Star Trek Guide

Star Trek: The Next Generation - Episode Guide - Season 3

Now we’re rolling! The apex of televised Star Trek begins at around episode 7 of The Next Generation’s third season when this program became the first-ever “must-see TV” in syndication. High concept episodes like “Yesterday’s Enterprise” are paeans to the fans and sci-fi hardcores, whereas stories like “The Offsping” show TNG’s maturity into mainstream-audience viewing – a rarity for science-fiction shows in those days before the genre geeks took over entertainment.

And the whole thing culminates in “Best of Both Worlds,” a triumph of an episode habitually ranked among all sorts of “Top TV episodes” listings, Star Trek-themed or no that ultimately spawned the fantastic Star Trek: First Contact. (The best ST film, for STG’s money…)

1. Evolution – Acting ensign Wesley Crusher screws up (sigh) by unleashing a swarm of sentient nanites into the Enterprise; a war for control of the ship ensues. A really small-scale war, but still Good news: This would be the last weak script to begin a TNG season. **

2. The Ensigns of Command – Data must convince a third-generation Federation colony to evacuate their planet before the aggressive Sheliak move in. Picard’s outsmarting of the would-be new tenants in the last act is nearly worth the price of admission. ***

3. The Survivors – 10,998 of a Federation colony of 11,000 have been killed, their planet made essentially uninhabitable. So how are the two humans left able to survive, living in a pristine house? **

4. Who Watches the Watchers – See, Federation types? This is what you get for spying on “primitive” cultures Prime Directive violations all over the place (well, that and Star Trek: Insurrection). In this episode, a Bronze Age-type stumbles upon Federation observers and becomes convinced that Captain Picard is a god. (You mean he’s not?) **

5. The Bonding – On an away mission, Lt. Worf gets a Red Shirt killed. An entity attempts to comfort the Red Shirt’s young son by creating an image of his mother who offers to live with him on the uninhabited planet. The boy ultimately decides Worf is cooler, stays on the Enterprise, and disappears by the next episode. **

6. Booby Trap – Any episode of any ST series in which a character falls in love with a Holodeck character (I’m looking at you, Harry Kim) is stupid. The icky vibe Geordi LaForge gives off in this one only makes it worse. 0

7. The Enemy – As though in karmic payback for “Booby Trap”, LaForge gets to spend most of this episode on a fairly inhospitable planet with an irritable Romulan in the Star Trek version of “Enemy Mine”. ***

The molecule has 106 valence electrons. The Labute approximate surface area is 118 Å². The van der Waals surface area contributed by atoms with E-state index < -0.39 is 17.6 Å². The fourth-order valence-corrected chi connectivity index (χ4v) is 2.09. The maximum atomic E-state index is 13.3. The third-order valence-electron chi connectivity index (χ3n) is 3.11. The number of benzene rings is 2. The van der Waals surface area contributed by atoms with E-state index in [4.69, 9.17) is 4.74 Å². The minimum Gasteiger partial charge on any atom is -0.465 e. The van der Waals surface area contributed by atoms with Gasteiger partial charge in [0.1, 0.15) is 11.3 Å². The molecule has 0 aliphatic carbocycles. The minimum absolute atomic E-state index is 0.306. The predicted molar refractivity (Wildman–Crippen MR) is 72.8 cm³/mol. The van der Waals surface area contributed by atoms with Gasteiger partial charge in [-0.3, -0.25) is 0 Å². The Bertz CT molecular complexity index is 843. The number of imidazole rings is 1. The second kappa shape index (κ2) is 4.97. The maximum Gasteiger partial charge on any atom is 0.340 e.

8. The Price – Four parties (for the record, it’s the Federation, Caldonians, Chrysalians and Ferengi) board the Enterprise so as to begin bidding and negotiations with a group offering to sell the rights to a wormhole which leads into the Gamma Quadrant. Ultimately, it is revealed that at least two of the parties haven’t played fair and that the wormhole is worthless anyway. Also, Troi falls in love but nobody cares. ***

9. The Vengeance Factor – As Picard attempts to solve the problems of the fractured Acamarian society, Riker gets the hots for an assassin and then ties on a good buzz in Ten Forward. *

10. The Defector – A low-ranking Romulan officer gets a conscience and defects to the Federation. And when fellow Romulans seek to double-cross the double-crosser, well, Picard proves too freakin’ clever for them. ***

11. The Hunted – The Enterprise is dispatched to Angosia, a planet being considered for United Federation of Planets membership. Things on Angosia aren’t as hunky-dory as the planet’s leader, who bears a strong resemblance to Zefrim Cochrane, makes it seem – particularly a pesky bunch of genetically-altered soldiers who demand, you know, rights and stuff. ***

12. The High Ground – A terrorist group whose members are slowly dying thanks to their own weaponry kidnaps Dr. Crusher for medical assistance; later they bag Picard himself in a bid to get Federation mediation for their planetary conflict. A science-fiction comment on terrorism and censorship. ***

13. Déjà Q – When is Q not Q? When the Q Continuum strips him of his power and leaves him for Picard and the Enterprise crew to deal with. A decent episode, but Q without powers isn’t nearly as much fun as Q with powers…***